Woodchucks, groundhogs and whistlepigs – what do they all have in common? Although most people are familiar with the sight and sound of these rodents, few realize that the three names all refer to the same species. Belonging to the family Scuiridae, woodchucks are part of the group of larger ground squirrels referred to as marmots. Their habitat is broadly distributed across northeastern and central Canada and the USA, as far north as Alaska and as far south as Georgia.
Unlike their lighter tree squirrel relatives, ground squirrels typically remain on the ground, preferring to situate their burrows in open field or on the edge of woodland areas. They can readily climb trees though, and are also capable swimmers when they need to be. Woodchucks are the largest member of this family in North America, generally ranging from around 16 to 26 inches in length and 4 to 9lb in weight. In cases where predators are few and there’s a good food supply, woodchucks can even grow as large as 30 lbs in weight. Their plentiful numbers usually make them an ideal food source for foxes, coyotes, birds of prey, bears and wild dogs, meaning that the average lifespan for most groundhogs in the wild doesn’t exceed 5 or 6 years of age.
Like other burrowing rodents, woodchucks have characteristics that make for efficient soil removal; compact, cylindrical bodies with short, strong front legs and curved, thick claws. On average, a single woodchuck can move approximately 5500 lb of soil when digging a burrow. Their coat is double layered to provide insulation during colder weather, with a short, dense undercoat, and a longer topcoat of darker banded guard hairs. Their brush-like tail stands erect to provide a warning to other groundhogs when an individual is on the alert, and though they retreat to their burrows when they’re threatened, they can fight fiercely with their front incisors and claws if they’re cornered. Woodchucks also tend to be very vocal, communicating with others through a range of squeals, barks, whistles and tooth grinding noises.
As a defense against predators, groundhogs prefer to live in burrows. Although they’re often solitary, they may also live with several other individuals (particularly in the case of a mother with kits), and usually one or two members of a colony stand ‘guard duty’ at a time while others sleep or forage. These ground burrows are used for sleeping, hiding, raising offspring and hibernating, and typically have anywhere from two to five entrances to provide an easily accessible means of escaping predators. Despite the woodchuck’s size, their burrows are no small feat of excavation. The average burrow extends as much as 45 feet long and up to 5 feet underground – much like a small rodent city. Most groundhogs will also designate separate chambers in their burrows for sleeping, nesting, and depositing waste.
Woodchucks, like most other rodents, are mostly plant-eaters, preferring grasses, alfalfa, berries, tender bark and shoots from low tree branches, and planted crops when they’re available. They’ll also eat nuts, insects, grubs and snails, though not as often as other rodent relatives. They’re highly opportunistic and voracious foragers in warm weather, eating around 1/3 of their own body weight each day and building a thick layer of fat for survival over colder months when they enter their burrows to hibernate.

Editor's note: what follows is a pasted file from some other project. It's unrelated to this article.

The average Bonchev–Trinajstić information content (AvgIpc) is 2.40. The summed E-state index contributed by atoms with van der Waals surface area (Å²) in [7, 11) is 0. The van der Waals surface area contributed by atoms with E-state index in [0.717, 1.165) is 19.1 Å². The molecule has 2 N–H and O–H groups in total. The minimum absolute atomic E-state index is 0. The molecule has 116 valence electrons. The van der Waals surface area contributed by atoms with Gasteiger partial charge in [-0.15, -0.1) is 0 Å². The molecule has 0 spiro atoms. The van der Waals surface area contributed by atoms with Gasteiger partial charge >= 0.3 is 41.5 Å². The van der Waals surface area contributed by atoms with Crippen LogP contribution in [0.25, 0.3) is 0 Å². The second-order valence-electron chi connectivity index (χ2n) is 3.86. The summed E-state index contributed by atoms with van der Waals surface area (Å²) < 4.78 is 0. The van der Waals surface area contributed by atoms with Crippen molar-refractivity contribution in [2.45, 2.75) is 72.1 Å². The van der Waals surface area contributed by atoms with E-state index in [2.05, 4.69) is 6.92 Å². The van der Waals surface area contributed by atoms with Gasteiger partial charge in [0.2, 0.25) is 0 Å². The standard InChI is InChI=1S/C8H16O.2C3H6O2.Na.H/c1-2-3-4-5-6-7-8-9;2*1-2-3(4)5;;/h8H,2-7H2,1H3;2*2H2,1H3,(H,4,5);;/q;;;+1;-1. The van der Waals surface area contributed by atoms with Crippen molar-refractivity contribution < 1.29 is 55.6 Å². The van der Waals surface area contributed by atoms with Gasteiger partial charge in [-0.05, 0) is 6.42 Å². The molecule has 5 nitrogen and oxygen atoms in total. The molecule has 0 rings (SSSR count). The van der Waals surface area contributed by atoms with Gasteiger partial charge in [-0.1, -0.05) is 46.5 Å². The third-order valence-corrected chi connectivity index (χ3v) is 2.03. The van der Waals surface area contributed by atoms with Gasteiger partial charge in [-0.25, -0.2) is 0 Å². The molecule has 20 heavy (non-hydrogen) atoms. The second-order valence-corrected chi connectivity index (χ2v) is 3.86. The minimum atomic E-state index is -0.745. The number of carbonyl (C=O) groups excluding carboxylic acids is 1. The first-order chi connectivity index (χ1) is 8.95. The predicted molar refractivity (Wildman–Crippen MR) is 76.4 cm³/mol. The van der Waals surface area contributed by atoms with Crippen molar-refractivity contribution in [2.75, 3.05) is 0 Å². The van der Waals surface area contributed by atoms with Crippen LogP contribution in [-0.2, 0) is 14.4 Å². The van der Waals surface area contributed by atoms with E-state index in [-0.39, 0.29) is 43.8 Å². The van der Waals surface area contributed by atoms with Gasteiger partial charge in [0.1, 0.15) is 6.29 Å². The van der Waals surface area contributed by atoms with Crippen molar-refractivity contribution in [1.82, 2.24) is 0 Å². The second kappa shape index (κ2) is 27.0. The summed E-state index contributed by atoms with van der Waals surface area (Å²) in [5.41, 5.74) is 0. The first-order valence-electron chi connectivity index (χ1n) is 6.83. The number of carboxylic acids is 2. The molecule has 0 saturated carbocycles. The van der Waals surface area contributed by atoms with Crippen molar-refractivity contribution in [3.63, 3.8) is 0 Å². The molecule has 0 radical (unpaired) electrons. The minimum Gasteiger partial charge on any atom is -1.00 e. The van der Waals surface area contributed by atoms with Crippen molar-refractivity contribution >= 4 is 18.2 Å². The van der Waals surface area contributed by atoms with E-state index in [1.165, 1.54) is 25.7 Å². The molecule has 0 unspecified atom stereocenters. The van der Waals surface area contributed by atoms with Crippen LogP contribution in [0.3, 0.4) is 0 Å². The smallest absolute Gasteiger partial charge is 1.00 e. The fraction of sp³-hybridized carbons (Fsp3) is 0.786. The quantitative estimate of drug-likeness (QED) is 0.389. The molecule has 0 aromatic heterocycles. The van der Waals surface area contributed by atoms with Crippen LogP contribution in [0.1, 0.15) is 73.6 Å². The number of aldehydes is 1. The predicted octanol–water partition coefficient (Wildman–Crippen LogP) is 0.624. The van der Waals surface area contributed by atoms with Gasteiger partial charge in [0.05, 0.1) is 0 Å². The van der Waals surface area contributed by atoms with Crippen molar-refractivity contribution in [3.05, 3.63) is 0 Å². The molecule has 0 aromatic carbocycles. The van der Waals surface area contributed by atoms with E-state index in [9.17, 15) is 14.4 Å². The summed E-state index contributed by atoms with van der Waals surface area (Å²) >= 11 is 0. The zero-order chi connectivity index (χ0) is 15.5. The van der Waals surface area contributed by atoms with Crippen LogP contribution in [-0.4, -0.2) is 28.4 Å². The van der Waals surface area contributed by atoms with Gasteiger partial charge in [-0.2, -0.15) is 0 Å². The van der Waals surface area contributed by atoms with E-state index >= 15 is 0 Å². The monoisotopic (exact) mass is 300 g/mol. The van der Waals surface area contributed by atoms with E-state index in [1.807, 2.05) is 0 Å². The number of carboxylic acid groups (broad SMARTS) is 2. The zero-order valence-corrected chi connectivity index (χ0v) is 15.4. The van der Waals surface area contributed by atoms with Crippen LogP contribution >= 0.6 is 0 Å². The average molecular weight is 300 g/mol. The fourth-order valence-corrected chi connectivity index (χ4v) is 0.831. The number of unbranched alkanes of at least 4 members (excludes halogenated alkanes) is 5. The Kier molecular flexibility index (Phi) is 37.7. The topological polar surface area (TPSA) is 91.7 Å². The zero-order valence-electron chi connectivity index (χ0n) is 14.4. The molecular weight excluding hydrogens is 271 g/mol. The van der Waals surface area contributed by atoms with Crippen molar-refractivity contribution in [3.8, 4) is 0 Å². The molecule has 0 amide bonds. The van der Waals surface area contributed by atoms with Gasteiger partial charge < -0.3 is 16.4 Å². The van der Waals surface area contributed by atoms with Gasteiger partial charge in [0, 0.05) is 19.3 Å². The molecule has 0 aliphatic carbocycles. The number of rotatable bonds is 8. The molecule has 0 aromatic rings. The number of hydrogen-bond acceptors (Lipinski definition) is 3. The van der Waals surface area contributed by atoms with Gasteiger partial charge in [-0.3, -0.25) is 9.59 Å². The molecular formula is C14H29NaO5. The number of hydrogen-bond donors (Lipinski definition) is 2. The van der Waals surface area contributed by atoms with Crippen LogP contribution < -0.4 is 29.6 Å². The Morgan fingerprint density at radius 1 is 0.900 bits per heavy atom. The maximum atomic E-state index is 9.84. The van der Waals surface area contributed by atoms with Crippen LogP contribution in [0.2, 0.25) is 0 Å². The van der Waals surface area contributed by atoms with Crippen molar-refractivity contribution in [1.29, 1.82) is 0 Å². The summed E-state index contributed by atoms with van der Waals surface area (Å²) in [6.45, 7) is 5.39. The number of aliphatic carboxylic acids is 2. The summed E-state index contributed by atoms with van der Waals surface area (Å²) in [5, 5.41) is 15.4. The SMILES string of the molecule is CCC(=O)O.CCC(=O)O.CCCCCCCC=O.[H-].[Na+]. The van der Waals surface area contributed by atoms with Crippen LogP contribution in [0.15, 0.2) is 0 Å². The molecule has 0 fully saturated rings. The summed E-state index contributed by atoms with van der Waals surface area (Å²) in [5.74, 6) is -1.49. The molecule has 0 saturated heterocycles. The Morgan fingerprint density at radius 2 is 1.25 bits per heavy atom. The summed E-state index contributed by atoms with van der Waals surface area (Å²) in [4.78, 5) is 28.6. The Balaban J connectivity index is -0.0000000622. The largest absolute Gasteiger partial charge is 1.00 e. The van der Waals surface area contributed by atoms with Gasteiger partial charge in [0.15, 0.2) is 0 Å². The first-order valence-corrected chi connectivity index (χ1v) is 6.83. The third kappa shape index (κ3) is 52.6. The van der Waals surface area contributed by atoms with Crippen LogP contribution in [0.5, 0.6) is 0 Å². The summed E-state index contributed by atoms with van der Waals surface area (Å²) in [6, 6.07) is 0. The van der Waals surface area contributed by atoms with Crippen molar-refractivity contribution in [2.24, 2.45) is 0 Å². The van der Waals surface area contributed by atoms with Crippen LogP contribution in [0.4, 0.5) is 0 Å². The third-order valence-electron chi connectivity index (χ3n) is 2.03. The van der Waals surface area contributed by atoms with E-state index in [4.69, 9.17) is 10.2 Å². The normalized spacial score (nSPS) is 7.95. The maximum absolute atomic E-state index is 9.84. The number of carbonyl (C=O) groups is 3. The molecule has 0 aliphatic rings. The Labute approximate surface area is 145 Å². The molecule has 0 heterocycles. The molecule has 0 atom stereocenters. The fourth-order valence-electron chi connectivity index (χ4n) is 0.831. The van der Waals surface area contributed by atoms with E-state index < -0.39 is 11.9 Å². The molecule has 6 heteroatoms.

The groundhog’s hibernation cycle, and particularly the timing of its emergence from hibernation, is what makes the woodchuck so well known in popular culture. Many of us are familiar with the rituals of Groundhog Day. Woodchucks actually enter into a true hibernation, a behavior unique to only a few animal species, where the body’s processes slow down to conserve energy. These rodents build and enter their winter burrows (built in wooded areas below the frost line) when they’re at their maximum weight, and typically will hibernate from October to March, though this period is sometimes as short as three months in warmer climates. During this period, their body temperature drops drastically (to as low as 40 degrees Fahrenheit), and their metabolism, breathing and heart rate slow dramatically as well to minimize energy loss. Woodchucks then emerge in the spring with some remaining reserve of body fat to sustain them until sufficient plant growth appears.
Groundhogs are generally mature enough to mate in their second year of life, with the breeding season happening shortly after they wake from hibernation and emerge from their burrows. Mated pairs stay together in the den for approximately a month until the kits are born, but the male leaves as soon as the female is ready to give birth. She raises the young entirely on her own after that point. Woodchuck kits are blind, hairless and depend completely on their dam’s care and protection when they’re born, but mature very quickly, weaning and leaving their den at around 5 weeks of age. Kits often stay with the female for up to two months as she introduces them to their surroundings and teaches them behaviors to copy in order to survive and find food.
THREATS TO WOODCHUCKS
In most areas, woodchucks are unfairly viewed as nuisances because of their tendency to eat crops and burrow, which can compromise building foundations, and they aren’t currently considered threatened or endangered in North America. In some areas, in fact, woodchucks are very populous, and are hunted regularly for food, or to harvest their fur. They also tend to frequently fall victim to moving vehicles, since many build their burrows near grassy areas adjacent to roads and highways.